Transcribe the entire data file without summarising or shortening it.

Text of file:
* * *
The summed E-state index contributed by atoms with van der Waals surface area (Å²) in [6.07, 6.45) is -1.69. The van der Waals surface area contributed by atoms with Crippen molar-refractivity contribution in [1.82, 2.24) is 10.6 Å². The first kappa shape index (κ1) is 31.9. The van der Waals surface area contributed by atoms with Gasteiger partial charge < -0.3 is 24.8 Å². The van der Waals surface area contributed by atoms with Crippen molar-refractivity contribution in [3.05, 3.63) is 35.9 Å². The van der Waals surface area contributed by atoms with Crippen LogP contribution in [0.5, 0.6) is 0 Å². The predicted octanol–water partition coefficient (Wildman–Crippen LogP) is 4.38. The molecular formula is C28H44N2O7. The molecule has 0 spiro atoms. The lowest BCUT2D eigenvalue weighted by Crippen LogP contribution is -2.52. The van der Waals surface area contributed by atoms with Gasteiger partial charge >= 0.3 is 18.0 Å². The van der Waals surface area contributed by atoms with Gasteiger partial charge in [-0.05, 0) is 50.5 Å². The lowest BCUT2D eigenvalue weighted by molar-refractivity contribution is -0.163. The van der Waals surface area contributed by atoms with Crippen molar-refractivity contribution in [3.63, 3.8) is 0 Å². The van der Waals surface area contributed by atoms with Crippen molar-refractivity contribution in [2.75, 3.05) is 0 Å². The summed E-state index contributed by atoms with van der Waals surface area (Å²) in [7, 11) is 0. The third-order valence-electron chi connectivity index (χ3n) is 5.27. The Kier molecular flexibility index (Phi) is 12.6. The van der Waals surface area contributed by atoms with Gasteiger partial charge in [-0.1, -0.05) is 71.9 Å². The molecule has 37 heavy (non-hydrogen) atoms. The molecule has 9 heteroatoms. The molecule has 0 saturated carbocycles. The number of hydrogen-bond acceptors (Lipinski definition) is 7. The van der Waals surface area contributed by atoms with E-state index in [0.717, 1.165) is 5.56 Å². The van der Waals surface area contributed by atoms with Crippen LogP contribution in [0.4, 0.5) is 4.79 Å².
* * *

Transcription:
The summed E-state index contributed by atoms with van der Waals surface area (Å²) in [6.07, 6.45) is -1.69. The van der Waals surface area contributed by atoms with Crippen molar-refractivity contribution in [1.82, 2.24) is 10.6 Å². The first kappa shape index (κ1) is 31.9. The van der Waals surface area contributed by atoms with Gasteiger partial charge < -0.3 is 24.8 Å². The van der Waals surface area contributed by atoms with Crippen molar-refractivity contribution in [3.05, 3.63) is 35.9 Å². The van der Waals surface area contributed by atoms with Crippen LogP contribution in [0.5, 0.6) is 0 Å². The predicted octanol–water partition coefficient (Wildman–Crippen LogP) is 4.38. The molecular formula is C28H44N2O7. The molecule has 0 spiro atoms. The lowest BCUT2D eigenvalue weighted by Crippen LogP contribution is -2.52. The van der Waals surface area contributed by atoms with Gasteiger partial charge >= 0.3 is 18.0 Å². The van der Waals surface area contributed by atoms with Gasteiger partial charge in [-0.05, 0) is 50.5 Å². The lowest BCUT2D eigenvalue weighted by molar-refractivity contribution is -0.163. The van der Waals surface area contributed by atoms with Crippen molar-refractivity contribution in [3.63, 3.8) is 0 Å². The van der Waals surface area contributed by atoms with Crippen molar-refractivity contribution in [2.75, 3.05) is 0 Å². The summed E-state index contributed by atoms with van der Waals surface area (Å²) in [7, 11) is 0. The third-order valence-electron chi connectivity index (χ3n) is 5.27. The Kier molecular flexibility index (Phi) is 12.6. The van der Waals surface area contributed by atoms with Gasteiger partial charge in [-0.1, -0.05) is 71.9 Å². The molecule has 37 heavy (non-hydrogen) atoms. The molecule has 9 heteroatoms. The molecule has 0 saturated carbocycles. The number of hydrogen-bond acceptors (Lipinski definition) is 7. The van der Waals surface area contributed by atoms with E-state index in [0.717, 1.165) is 5.56 Å². The van der Waals surface area contributed by atoms with Crippen LogP contribution in [0.4, 0.5) is 4.79 Å².